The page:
All Arizona Fire Restrictions and Closures
Fire Prevention Tips
It is fire season in the Southwest.
Winds, drought, and high temperatures have combined to make Arizona's forests and desert areas EXTREMELY dry this year. Conditions are so dry and there is so much dry wood and vegetation that many public lands have issued restrictions. A few areas are closed as well. Arizona Interagency Fire Prevention is working hard to inform people about fire prevention. We encourage everyone to be especially cautious while out on public or private forests or brushlands.
THINK BEFORE YOU ACT!
Live and dead fuels that may start a wildfire are everywhere--they impact recreation areas and may destroy homes and cabins and threaten lives.
Chainsaws, broken glass, carelesssly tossed cigarettes, fireworks, abandoned campfires, catalytic converters, and discharge of firearms are all known causes of wildfire.
We offer the following tips to help ensure that human caused wildfires are kept to a minimum this year:
REPORT ALL WILDFIRES TO 911
CAMPING AND PICNICKING
Know before you go!
Check for Fire Restrictions by calling the hotline toll-free at 1-877-864-6985 or go to the Fire Restrictions Website.
Fire restrictions vary but most mean that no open fires are allowed except in established campgrounds with fire grills or pits. Some areas have prohibited all fires except gas or propane camp stoves, some restrict all types of flame.
NEVER LEAVE YOUR FIRE UNATTENDED AND STAY WITH IT UNTIL IT IS OUT COLD
Pausing or parking a car or truck in tall grass or over shrubs can start fires. This not only may damage your vehicle but may also start a quickly moving fire. Do not park where vegetation is touching the underside of your vehicle. Also be sure that all vehicles and tires are in excellent working order; chains or other recreational trailer equipment must not drag or dangle from the truck; secure all recreational equipment when traveling, these can get hot or create sparks causing not just one but multiple wildfires. Look behind you as your driving to make sure all is well. It's always a good idea to carry a fire extinguisher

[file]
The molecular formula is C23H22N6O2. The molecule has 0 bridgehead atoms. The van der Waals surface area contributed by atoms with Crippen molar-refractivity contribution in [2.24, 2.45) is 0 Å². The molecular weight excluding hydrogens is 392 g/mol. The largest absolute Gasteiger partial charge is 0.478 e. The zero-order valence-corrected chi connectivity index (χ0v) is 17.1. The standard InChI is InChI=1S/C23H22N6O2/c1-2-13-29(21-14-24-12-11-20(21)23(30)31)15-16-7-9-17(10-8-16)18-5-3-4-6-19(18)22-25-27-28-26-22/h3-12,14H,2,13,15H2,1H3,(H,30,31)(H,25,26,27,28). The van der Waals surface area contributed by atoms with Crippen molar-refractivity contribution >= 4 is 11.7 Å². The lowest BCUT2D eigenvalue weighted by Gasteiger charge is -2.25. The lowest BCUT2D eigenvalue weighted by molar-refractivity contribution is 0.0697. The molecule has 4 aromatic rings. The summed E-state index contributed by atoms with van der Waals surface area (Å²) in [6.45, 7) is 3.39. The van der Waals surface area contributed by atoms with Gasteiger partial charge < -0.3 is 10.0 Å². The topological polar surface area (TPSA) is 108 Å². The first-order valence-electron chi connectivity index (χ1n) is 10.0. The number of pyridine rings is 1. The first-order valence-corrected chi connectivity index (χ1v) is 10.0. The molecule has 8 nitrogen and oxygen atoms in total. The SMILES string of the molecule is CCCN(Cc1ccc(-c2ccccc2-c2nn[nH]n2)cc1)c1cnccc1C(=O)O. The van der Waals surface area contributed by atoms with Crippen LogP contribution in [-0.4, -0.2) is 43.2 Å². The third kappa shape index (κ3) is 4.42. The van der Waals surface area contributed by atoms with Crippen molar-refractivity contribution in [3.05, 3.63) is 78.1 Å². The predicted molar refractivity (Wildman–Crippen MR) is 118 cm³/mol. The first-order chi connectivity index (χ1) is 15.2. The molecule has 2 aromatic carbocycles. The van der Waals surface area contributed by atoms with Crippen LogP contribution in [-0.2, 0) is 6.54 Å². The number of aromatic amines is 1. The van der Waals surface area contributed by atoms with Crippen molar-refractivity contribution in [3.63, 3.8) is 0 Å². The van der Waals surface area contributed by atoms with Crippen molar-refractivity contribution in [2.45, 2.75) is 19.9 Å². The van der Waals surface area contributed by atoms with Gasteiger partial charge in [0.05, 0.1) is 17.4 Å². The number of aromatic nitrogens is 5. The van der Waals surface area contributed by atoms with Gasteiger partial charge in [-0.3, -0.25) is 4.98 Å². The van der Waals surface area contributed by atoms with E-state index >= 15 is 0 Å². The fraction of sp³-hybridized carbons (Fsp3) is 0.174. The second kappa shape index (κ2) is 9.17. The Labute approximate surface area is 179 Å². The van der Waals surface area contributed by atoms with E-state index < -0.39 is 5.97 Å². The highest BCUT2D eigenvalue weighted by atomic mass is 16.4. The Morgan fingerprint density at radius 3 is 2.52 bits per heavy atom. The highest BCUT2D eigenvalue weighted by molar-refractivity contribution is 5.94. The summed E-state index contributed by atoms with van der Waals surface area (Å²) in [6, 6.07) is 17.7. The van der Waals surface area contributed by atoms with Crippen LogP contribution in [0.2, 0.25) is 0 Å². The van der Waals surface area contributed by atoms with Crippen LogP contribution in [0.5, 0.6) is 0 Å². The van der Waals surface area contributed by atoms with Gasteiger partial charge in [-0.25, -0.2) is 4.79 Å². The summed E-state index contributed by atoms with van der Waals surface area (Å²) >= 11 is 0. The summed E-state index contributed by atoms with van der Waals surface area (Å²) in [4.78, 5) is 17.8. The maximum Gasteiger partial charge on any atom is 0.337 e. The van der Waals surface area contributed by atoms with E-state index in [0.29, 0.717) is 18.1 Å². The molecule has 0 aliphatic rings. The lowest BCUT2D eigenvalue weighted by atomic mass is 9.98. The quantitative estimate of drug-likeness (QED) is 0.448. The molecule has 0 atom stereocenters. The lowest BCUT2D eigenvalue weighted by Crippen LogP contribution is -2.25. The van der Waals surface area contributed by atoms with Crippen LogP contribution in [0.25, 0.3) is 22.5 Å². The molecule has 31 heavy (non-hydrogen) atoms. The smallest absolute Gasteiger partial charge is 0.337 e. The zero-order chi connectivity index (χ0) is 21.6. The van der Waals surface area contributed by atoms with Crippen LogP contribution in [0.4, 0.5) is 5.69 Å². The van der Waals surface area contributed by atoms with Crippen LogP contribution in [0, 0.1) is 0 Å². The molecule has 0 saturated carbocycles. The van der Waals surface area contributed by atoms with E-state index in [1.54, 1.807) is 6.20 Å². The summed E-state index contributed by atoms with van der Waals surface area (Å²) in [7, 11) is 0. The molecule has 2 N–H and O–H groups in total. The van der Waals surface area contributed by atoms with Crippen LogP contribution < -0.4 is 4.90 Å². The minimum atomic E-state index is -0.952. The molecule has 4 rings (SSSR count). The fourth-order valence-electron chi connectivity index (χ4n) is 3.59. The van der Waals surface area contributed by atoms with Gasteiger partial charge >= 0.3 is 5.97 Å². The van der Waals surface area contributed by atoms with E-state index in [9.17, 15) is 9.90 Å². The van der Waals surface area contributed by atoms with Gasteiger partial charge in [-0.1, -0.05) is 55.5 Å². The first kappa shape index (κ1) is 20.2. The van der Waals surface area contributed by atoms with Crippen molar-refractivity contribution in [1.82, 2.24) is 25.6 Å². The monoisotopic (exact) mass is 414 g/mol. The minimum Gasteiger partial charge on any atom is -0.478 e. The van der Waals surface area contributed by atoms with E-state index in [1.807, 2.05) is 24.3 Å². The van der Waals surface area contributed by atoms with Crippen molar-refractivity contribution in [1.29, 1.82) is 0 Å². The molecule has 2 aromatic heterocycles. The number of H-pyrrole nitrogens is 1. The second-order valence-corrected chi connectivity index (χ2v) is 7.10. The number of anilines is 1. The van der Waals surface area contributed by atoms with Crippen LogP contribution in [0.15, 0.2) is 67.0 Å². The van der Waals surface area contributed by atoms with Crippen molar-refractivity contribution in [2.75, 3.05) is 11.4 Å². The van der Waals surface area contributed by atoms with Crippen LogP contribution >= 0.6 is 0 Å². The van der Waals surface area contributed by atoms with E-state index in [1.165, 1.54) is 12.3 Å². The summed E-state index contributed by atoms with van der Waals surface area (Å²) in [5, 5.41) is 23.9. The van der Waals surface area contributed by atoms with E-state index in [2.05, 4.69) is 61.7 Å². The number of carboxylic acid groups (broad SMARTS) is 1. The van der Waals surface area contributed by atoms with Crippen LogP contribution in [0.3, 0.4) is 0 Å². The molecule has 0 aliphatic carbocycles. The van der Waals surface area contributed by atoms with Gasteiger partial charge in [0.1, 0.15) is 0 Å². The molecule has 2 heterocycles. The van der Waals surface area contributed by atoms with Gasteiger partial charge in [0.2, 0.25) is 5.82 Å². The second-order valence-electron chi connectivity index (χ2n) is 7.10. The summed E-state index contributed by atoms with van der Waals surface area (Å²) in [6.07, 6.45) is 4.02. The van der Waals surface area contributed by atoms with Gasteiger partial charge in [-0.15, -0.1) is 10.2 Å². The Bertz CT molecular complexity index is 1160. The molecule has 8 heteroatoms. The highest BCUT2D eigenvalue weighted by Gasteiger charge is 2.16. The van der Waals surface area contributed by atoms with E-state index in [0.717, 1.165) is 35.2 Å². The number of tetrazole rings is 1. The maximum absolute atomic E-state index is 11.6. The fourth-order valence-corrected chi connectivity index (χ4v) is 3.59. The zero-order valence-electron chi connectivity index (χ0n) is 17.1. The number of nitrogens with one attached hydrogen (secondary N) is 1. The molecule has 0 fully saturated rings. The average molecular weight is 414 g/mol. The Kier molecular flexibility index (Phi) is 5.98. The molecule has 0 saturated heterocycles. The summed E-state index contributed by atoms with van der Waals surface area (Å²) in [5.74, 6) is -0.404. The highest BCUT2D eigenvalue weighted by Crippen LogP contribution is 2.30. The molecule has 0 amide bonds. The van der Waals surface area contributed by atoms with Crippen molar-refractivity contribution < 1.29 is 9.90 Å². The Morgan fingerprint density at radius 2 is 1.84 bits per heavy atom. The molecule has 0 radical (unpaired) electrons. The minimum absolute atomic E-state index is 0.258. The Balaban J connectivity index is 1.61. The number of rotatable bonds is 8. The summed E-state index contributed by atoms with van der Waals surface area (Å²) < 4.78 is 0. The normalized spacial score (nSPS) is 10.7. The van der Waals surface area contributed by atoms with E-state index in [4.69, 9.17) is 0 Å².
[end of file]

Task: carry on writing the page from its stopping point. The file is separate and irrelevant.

Grass burns quickly and dry,windy conditions can turn into a wall of flames in minutes.
A burning cigarette is a small fire ready to become a larger one.
Cigarettes are made to burn long and slowly and can start fires even hours after being dropped or thrown away. Never walk off and leave a burning cigarette and be aware of all smoking restrictions when recreating on public lands.
Fireworks are not permitted on public lands throughout the entire state.
Sparks from fireworks can cause wildfires in dry vegetation. Many cities and towns in Arizona have regulations that restrict the use of fireworks. Some towns and cities are including fireworks displays as part of their holiday celebrations. Please check your local newspaper for times and locations.
CHAINSAWS AND EQUIPMENT
Sparks from chainsaws, welding torches, and other equipment can cause wildfires.
Use spark arresters, refrain from welding and use of spark-creating machines when fire danger is high. Follow fire restrictions and closures--in some areas chainsaws are not allowed.
HOMES AND BUILDINGS
To a wildfire your house or cabin in the country, if built of flammable materials, is only fuel. Wildfires do not discriminate between trees and cabins--if it is flammable it will burn. You can take steps to protect your home from a wildfire's flames by taking some simple steps to create defensible space, an area around your building that discourages fire from coming too near. Slope, vegetation types, planting design, location of outbuildings all affect a wildfire's ability to reach your home.
Defensible space can be created in many ways. For example you can:
- plant fire resistant plants
- space plants to slow the spread of fire from plant to plant
- place woodpiles and wooden picnic tables well away from buildings
- keep roofs free of needles and leaves
- screen openings under decks and attic and foundation vents
- more tips on protecting your home
KIDS CAN HELP
- by never playing with matches, lighters, flammable liquids, or any fire
- by telling their friends about fire prevention and sharing their knowledge about what to do in a fire emergency
- by staying calm during an emergency and listening to the instructions given to them by their parents by remembering their assigned meeting place and by coming promptly upon hearing the signal
- by keeping their toys, bikes and belongings out of the driveway so firefighters and their equipment can come through during a fire emergency
For more outdoor fire safety tips, visit SmokeyBear.com